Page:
Local experts who are part of the collaborating group include Rebecca J. Barthelmie, professor, Atmospheric Science Program and Sustainability; Sara C. Pryor, professor and chair, Atmospheric Science Program; John Rupp, assistant director for research and section head for subsurface geology at Indiana Geological Survey; and Maria Mastalerz, adjunct professor, Department of Geological Sciences and a senior scientist at Indiana Geological Survey.

Additional funding and support comes from the William T. Patten Foundation, Center for Research in Environmental Sciences, Department of Geography, Department of Geology, Indiana Geological Survey, and the College of Arts and Sciences.

Master Classes in the Humanities: The Art of Interpretation

A year-long series in 2010-11 will take place with four master class presentations in which the "art of interpretation" will unfold through a "process of emulation, exercise, and innovation." Visiting scholars will critique and comment on works in progress by core faculty groups.

Distinguished scholars for the series tentatively include T.J. Clark, the George C. and Helen N. Pardee Chair and Professor of Art History, University of California at Berkeley; Carlo Ginzburg, the Franklin D. Murphy Professor of Italian Renaissance Studies, University of California, Los Angeles; Marina Warner, writer of fiction, criticism and history, as well as professor, Department of Literature, Film and Theatre Studies, University of Essex; and David Wellbery, the LeRoy T. and Margaret Deffenbaugh Carlson University Professor, University of Chicago, Department of Germanic Studies, Department of Comparative Literature, and the Committee on Social Thought.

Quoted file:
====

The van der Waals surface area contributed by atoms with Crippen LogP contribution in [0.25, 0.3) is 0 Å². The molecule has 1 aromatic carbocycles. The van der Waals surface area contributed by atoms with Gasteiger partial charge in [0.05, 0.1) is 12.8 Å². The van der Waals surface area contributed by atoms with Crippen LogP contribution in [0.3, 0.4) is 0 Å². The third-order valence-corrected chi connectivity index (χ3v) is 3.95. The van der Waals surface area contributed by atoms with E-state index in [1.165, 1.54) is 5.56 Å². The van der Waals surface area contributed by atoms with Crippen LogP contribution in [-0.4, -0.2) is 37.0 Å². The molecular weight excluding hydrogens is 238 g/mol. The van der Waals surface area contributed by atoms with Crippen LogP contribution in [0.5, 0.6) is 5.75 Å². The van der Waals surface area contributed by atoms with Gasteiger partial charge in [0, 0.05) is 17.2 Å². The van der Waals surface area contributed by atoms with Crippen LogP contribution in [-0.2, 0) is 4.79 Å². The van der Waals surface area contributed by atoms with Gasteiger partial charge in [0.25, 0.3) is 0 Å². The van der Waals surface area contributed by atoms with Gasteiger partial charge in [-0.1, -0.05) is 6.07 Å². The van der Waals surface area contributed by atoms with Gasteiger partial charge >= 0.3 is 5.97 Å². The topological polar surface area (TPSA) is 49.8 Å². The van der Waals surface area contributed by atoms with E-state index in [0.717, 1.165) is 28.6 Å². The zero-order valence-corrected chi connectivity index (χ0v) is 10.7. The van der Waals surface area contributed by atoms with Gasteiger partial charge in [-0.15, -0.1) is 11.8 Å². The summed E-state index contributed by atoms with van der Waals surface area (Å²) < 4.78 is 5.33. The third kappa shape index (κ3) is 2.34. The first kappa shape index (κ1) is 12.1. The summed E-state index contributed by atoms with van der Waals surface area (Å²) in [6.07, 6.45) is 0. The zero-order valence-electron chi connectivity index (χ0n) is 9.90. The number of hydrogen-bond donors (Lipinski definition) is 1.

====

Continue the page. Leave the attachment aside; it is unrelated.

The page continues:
IU collaborators include Dror Wahrman, the Ruth N. Halls Professor, Department of History and director of the Center for Eighteenth-Century Studies; and Michel Chaouli, associate professor, Department of Germanic Studies.

Additional funding comes from the College Arts & Humanities Institute and the Office of the Provost.

Tourism Studies Workshop

The Tourism Studies Workshop plans to create an integrated research community on the Bloomington campus and take measures to develop a Ph.D. minor program in tourism research. The workshop will take place on six occasions throughout the 2010-2011 academic year, with local, national, and international speakers will examining perceptions of tourism.

Collaborators from IU include Daniel C. Knudsen, professor, Department of Geography, International Studies, and Landscape Studies; Shu Cole, associate professor, Department of Recreation, Park, and Tourism Studies; Charles Chancellor, assistant professor, Department of Recreation, Park, and Tourism Studies; Cem Basman, assistant professor, Department of Recreation, Park, and Tourism Studies; Sue Tuohy, senior lecturer, Department of Folklore and Ethnomusicology; and Phaedra Pezzullo, associate professor, Department of Communication and Culture.

Multidisciplinary Ventures and Seminars Fund

The Multidisciplinary Ventures and Seminars Fund, administered by the Office of the Vice Provost for Faculty and Academic Affairs, is designed to provide partial support for collaborative projects to encourage interdisciplinary exchange and intellectual growth into new and multidisciplinary areas of inquiry. Proposals are encouraged that draw together two or more disciplines in an innovative way, including those fostering the university goals of globalization and internationalization of research and creative activities.

For information and contacts on the four projects, e-mail or call 812-855-9973. For information on fund eligibility and the application process, visit or contact